Derrick: These internal dynamics always need to be considered and addressed – and it’s certainly not an easy challenge. Men, and perhaps especially white men in their twenties, tend to take up a lot of space and do a lot of the talking at meetings. And I think that long time activists can often become blind to the alienating environment that we tend to create in our meetings with speechifying, over-heated rhetoric, and pointless or repetitive polemical discussions. Not that there shouldn’t be political debate; it just needs to be done in a way that ensures that everyone feels comfortable participating.
Our movement’s future prospects depend on respectful and consistent consultation with the diverse communities that oppose war and Empire and that are having their rights attacked here at home.
Andrea: I think that within the large anti-war coalition in Montreal, the power and privilege harnessed by the mostly white community sector and union bureaucracy membership explains the trite sloganeering that dominated marches in 2003. “No to War, Yes to Peace” was the dominant slogan and, though comforting and unifying for the white Québécois middle class, alienated other sectors of the community. It also explains the reticence that the group demonstrated in 2003 towards making connections between migration justice issues and the impending invasion of Iraq.
In a related sense, I think that an imbalance of power and privilege allows anti-war organizing to somehow ‘float’ above more day to day/bread and butter forms of organizing. This contributes to a disturbing lack of consistency and urgency, as well as a failure to strategize seriously about the most effective ways of resisting imperialism from inside North America (this is specifically in reference to radical groups that have been involved in anti-war organizing).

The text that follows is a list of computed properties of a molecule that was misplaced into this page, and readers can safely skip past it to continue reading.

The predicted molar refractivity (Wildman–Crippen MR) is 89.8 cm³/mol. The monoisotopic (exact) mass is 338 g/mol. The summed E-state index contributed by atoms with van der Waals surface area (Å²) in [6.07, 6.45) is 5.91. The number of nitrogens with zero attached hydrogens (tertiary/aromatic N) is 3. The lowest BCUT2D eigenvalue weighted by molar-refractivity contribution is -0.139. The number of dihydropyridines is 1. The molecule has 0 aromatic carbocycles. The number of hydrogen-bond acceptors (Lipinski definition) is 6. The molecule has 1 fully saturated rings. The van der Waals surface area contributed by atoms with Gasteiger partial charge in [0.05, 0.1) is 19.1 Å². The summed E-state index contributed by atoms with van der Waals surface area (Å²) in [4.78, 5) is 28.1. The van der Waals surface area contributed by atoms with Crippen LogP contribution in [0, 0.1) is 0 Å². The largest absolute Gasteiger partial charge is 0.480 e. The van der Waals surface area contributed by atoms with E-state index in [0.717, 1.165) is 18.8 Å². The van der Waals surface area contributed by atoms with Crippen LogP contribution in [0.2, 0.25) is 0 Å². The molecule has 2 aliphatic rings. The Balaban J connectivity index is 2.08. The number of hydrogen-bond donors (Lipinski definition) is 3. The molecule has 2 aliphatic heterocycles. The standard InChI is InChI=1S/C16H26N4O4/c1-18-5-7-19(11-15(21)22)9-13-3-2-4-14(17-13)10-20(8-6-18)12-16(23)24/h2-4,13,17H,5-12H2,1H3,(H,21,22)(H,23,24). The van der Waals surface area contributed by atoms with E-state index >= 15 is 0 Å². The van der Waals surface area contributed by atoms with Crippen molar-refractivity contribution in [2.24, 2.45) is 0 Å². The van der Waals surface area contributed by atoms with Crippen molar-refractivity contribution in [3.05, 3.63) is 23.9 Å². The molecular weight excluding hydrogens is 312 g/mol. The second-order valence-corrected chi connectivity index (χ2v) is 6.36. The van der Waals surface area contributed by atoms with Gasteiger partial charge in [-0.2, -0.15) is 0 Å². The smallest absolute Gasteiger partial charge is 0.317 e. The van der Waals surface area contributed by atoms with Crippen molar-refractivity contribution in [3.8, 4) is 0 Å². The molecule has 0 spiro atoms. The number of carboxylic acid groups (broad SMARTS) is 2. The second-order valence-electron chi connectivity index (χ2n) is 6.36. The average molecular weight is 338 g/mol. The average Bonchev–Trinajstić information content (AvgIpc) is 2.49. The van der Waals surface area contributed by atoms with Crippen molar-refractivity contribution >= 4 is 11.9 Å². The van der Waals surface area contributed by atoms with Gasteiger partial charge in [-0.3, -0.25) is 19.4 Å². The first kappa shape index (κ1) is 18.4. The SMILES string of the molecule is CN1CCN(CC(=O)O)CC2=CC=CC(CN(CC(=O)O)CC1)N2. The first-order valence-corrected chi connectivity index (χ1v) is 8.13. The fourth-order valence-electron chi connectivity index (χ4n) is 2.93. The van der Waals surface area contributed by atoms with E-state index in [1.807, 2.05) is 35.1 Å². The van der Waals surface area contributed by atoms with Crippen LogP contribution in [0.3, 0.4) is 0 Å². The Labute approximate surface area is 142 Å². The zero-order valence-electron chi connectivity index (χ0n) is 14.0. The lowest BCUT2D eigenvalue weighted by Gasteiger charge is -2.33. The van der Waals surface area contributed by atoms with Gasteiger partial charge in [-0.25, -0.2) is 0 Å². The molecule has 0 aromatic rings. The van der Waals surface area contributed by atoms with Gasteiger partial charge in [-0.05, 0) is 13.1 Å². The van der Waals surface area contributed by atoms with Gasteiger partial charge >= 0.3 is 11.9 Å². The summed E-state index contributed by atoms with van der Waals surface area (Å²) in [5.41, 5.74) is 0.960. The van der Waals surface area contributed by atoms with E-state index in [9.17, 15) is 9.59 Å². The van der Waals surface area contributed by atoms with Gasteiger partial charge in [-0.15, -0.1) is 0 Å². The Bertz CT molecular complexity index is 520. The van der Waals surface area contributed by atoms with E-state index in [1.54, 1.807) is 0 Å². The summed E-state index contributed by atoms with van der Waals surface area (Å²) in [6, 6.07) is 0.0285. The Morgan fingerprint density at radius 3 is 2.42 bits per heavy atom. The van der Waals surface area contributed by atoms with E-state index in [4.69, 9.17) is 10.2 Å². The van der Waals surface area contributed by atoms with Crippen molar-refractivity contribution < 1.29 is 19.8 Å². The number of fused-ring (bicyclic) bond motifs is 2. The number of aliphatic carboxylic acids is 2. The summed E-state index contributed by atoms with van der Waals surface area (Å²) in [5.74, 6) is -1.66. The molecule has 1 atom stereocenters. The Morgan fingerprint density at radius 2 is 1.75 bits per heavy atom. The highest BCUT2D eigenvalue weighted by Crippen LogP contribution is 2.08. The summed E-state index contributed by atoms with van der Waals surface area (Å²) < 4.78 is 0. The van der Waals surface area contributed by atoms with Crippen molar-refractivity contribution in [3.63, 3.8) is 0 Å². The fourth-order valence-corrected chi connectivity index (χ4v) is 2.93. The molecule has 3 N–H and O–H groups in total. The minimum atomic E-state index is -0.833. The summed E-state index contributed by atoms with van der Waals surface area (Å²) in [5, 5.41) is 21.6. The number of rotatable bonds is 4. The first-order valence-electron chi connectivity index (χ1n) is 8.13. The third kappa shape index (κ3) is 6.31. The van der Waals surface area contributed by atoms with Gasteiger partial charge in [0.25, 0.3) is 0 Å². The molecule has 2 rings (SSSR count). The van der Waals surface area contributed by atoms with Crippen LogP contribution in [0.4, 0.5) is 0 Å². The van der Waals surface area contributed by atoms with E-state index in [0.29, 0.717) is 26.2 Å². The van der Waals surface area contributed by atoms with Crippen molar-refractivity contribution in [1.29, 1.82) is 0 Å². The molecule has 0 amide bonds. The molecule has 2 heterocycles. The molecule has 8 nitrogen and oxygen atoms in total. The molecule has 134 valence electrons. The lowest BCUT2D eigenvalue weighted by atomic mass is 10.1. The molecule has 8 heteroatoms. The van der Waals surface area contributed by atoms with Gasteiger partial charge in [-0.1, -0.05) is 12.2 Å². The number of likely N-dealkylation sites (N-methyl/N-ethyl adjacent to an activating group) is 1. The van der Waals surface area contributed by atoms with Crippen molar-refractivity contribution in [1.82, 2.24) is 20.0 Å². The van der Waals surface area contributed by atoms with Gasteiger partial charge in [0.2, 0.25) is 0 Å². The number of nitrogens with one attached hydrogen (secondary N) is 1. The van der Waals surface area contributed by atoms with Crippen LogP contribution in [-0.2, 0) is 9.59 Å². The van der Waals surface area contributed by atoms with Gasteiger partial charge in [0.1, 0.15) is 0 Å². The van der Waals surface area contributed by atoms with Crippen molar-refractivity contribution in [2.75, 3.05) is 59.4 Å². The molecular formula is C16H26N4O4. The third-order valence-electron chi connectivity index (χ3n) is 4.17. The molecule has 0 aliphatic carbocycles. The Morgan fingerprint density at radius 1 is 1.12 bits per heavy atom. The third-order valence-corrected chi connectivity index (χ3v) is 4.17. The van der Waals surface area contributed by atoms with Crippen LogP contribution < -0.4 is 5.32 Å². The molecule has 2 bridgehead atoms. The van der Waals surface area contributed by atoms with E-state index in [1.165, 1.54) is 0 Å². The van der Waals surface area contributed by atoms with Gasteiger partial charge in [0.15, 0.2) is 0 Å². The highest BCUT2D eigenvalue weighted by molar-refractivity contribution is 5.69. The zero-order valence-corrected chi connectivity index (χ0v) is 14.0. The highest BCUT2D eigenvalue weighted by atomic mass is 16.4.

The failure to embrace these connections during the height of the anti-war mobilizations in 2003 contributed to an inevitable and massive demobilization as soon as it was obvious that the so-called global anti-war movement had failed to stop the war.
Mick: That’s a daunting question; while I don’t have a crystal ball I would say that it impacted in a couple of key ways.
Class privilege in the activist left generally means that there are very few people who have direct experience or family members in the military. This leads anti-war activists to create caricatures of the ‘evil imperialist soldier’ instead of trying to connect and organize with disillusioned, but often extremely isolated, members of the armed forces. The lack of a base and militants in industrial workplaces it also a problem. Strategically this is where workers can cause the most disruption, but the fact that the radical left in Canada is so removed from the shop floors makes it impossible to initiate industrial action against the war. When workplace action does happen, it gets little support form the anti-war movement, even when the workers are shutting down a munitions plant as was seen in Ingersoll, Ontario in 2004 (because it wasn’t specifically an ‘anti-war’ strike but one over wages, job security, and increasing the war profits being made on their backs).
Activists also tend to protect their own power (and that of the party, union, group, etc. they’re affiliated with) instead of trying to distribute that power throughout the broadest layers of the movement.
I would also say that the lack of a coherent politic that tied together oppression in relation not only to the anti-war movement but to society at large was a major problem. Without that, it’s no surprise that the wars weren’t stopped and that most people in the West packed it in and tried to get on with their lives. Focusing people on the anti-war message led to people asking “How can we change society if we can’t stop a war?” instead of “How can we stop war without changing society?” It was a real stumbling block.
Honor & Jessie: Within the mainstream movement, little space has been created to deal with issues of privilege and oppression. There is an increasing analysis of race, but this is in reference to American, Canadian, and Israeli state racism and rarely addresses how we as activists have internalized and reproduced structures of privilege in our own organizing. Even within Catapult!, discussions about internal oppression are rare (space is created for this when requested, but the quality of change is questionable), and anti-oppression training has been repeatedly postponed allegedly due to our busy organizing schedule.